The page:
The shores of Budd Inlet are lined with mesh bags, filled with oysters.
Each year, residents of Olympia’s East Bay neighborhood check the bags, and if the oysters are big enough, they’re set free. The bags are then replaced with new ones, filled with oyster seeds.
Dan Mazur spent Saturday filling the oyster bags with seeds, then planting them in the mud flats at low tide.
“It’s fun,” Mazur said. “I really like it. It gives you something to do in the summer down at the beach.”
Never miss a local story.
The oysters aren’t for eating, explained. The goal of the program is to rebuild the local oyster population and improve water quality.
“It’s fun, and people like to look out and see the oysters,” Mazur said. “But the real thing is we want to help clean up Budd Inlet.”
Richard Wolf, president of the East Bay Drive Neighborhood Association, said the neighborhood has been planting oyster bags for the past 10 years. Mazur has been leading the program for four years.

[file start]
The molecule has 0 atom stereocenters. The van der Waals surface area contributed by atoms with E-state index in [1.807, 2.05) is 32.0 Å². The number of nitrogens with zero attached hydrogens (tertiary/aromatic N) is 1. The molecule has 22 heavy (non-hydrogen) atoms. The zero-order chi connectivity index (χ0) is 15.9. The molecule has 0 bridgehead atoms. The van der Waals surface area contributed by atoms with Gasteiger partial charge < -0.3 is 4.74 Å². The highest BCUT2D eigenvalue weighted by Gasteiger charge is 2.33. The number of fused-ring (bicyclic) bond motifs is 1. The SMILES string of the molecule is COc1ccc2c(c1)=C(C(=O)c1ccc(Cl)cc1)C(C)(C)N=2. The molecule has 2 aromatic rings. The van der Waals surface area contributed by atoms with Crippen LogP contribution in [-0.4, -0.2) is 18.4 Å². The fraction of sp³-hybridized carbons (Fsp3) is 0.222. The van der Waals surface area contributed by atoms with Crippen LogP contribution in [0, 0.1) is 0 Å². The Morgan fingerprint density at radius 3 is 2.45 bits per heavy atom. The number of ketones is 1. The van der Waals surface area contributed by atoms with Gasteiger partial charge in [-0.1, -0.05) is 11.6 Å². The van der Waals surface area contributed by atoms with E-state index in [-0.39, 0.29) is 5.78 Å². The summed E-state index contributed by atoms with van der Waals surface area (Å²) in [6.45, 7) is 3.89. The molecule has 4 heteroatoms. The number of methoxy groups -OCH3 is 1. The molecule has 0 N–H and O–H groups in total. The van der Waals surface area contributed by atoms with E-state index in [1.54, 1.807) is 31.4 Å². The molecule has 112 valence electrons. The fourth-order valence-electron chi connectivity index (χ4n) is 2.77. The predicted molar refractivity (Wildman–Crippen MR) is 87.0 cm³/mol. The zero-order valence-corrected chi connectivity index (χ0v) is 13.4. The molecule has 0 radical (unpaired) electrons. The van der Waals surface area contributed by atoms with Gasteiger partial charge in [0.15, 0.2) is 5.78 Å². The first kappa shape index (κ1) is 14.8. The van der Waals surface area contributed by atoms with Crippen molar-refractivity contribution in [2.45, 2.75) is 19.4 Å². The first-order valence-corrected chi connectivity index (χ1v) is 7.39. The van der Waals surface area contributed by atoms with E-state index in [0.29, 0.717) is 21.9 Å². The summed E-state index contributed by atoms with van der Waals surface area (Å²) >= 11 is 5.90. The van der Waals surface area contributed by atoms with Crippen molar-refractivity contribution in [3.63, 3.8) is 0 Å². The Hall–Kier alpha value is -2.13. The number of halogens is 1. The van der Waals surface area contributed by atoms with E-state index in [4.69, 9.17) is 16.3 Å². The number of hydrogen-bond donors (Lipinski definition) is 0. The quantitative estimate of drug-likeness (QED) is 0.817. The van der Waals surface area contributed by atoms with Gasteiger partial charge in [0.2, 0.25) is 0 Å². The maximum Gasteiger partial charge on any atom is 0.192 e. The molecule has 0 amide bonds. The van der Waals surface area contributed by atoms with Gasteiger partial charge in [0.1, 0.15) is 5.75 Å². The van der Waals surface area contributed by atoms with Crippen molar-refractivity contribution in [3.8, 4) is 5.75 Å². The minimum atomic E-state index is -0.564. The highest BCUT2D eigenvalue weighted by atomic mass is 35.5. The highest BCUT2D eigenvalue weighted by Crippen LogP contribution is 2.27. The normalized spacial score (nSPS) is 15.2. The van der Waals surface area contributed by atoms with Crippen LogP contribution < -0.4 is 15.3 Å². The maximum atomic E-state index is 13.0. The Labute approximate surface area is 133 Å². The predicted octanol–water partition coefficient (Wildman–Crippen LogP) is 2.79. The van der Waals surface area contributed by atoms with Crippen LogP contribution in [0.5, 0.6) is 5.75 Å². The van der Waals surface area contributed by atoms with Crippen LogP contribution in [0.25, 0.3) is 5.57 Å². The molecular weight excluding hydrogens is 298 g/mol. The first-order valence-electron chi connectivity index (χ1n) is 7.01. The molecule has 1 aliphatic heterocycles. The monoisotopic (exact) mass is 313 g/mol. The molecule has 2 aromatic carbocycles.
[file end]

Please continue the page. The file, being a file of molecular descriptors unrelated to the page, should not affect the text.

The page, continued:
Mazur drove to Shelton on Saturday morning to pick up the seeds from the Taylor Shellfish hatchery. This year, he bought 13,050 Pacific oyster seeds and 10,350 Olympia oyster seeds. About 100 seeds are placed in each mesh bag, so the group will plant 234 bags over the course of the weekend.
Mazur said the seeds are purchased using donations. Most cof the money comes from East Bay Drive residents, but in recent years interest in the oyster population has spread to other areas of the county, including Lacey and Tumwater.
One former Olympia resident still sends donations from California.
Wolf said the program wouldn’t be so successful without Mazur.
“He’s crazy about it,” Wolf said. “Sometimes he’s up to his knees in mud (when planting the bags).”